Regeneration of Fertile Plants Buried 30,000 Years Ago in Permafrost.
Russian scientists have successfully regenerated the 30, 000 year old plant, Silene stenophylla, from fruit tissue buried 20–40 m in the undisturbed permafrost of the Kolyma River, Siberia. This breakthrough has succeeded the previous record holder for most ancient viable organism, which was a 2,000 year old date palm from Israel.
The samples dating back to the last Ice Age during the Late Pleistocene era, were removed from fossilised burrows of Urocitellus parryii, an Arctic ground squirrel, and were regenerated using in vitro tissue culture and clonal micropropagation techniques.
These fruits are said to have been in a good state of morphological preservation, despite radiocarbon dating techniques indicating they are 31, 800 ± 300 years old.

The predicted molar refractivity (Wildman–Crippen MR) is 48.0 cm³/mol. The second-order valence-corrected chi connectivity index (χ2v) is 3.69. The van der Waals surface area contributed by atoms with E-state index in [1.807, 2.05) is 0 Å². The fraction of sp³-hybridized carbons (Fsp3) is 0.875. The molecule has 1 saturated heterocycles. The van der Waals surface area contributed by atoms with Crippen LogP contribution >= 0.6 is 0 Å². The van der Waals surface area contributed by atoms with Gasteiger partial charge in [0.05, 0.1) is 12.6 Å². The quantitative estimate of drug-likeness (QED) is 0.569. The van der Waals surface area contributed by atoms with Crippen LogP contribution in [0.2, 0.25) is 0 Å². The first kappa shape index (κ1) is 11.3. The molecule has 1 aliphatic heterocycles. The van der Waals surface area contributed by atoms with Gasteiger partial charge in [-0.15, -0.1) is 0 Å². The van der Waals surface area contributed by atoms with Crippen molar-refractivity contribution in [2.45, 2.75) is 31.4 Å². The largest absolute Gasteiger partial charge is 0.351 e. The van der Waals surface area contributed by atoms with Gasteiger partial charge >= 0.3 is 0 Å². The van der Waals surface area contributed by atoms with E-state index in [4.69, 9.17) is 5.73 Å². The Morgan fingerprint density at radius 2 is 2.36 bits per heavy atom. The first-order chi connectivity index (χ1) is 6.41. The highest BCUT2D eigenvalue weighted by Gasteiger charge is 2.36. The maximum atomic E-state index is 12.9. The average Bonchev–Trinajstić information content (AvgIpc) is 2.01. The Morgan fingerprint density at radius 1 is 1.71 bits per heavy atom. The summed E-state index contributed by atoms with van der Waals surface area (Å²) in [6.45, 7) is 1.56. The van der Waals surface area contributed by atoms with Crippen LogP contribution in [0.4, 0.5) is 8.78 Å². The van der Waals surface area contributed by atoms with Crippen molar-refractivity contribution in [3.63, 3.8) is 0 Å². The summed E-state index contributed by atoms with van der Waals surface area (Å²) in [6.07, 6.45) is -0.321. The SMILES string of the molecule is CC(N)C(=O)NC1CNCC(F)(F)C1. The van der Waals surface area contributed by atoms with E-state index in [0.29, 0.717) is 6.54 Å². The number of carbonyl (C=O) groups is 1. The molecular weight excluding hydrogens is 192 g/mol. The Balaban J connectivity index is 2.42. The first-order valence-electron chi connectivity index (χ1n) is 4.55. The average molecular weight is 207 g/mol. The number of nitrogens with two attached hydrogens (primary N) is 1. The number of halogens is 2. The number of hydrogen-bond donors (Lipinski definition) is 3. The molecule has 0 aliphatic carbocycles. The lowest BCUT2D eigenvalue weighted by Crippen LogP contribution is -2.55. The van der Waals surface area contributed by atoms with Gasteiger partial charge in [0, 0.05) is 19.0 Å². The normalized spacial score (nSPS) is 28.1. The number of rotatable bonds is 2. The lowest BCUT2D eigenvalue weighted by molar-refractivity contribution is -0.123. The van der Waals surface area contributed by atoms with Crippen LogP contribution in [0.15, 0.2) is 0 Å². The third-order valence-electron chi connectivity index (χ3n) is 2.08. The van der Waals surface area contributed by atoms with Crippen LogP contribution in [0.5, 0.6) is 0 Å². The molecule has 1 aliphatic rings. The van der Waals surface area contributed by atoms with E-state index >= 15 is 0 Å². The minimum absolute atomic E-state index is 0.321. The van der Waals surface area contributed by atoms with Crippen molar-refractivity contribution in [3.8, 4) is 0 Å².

This study has enabled the growth of 36 from ancient parts of the tissue of three immature and uninjured fruits from the S. stenophylla. Morphophysiological analysis of the ancient and modern plants was carried out and and compared, and it has been confirmed they are the same phenotype of S. stenophylla.
Even more incredible, is that the germination of seeds from the reconstructed plants was 100%, meaning they are fully fertile.
This research is incredibly significant to the field of botany in regards to the long-term preservation of plant material using these regeneration techniques. Although this plant was not an extinct species, replicating this experimental technique could mean the resurrection of extinct plants.
The full research paper can be found here: http://www.pnas.org/content/109/10/4008.full.pdf+html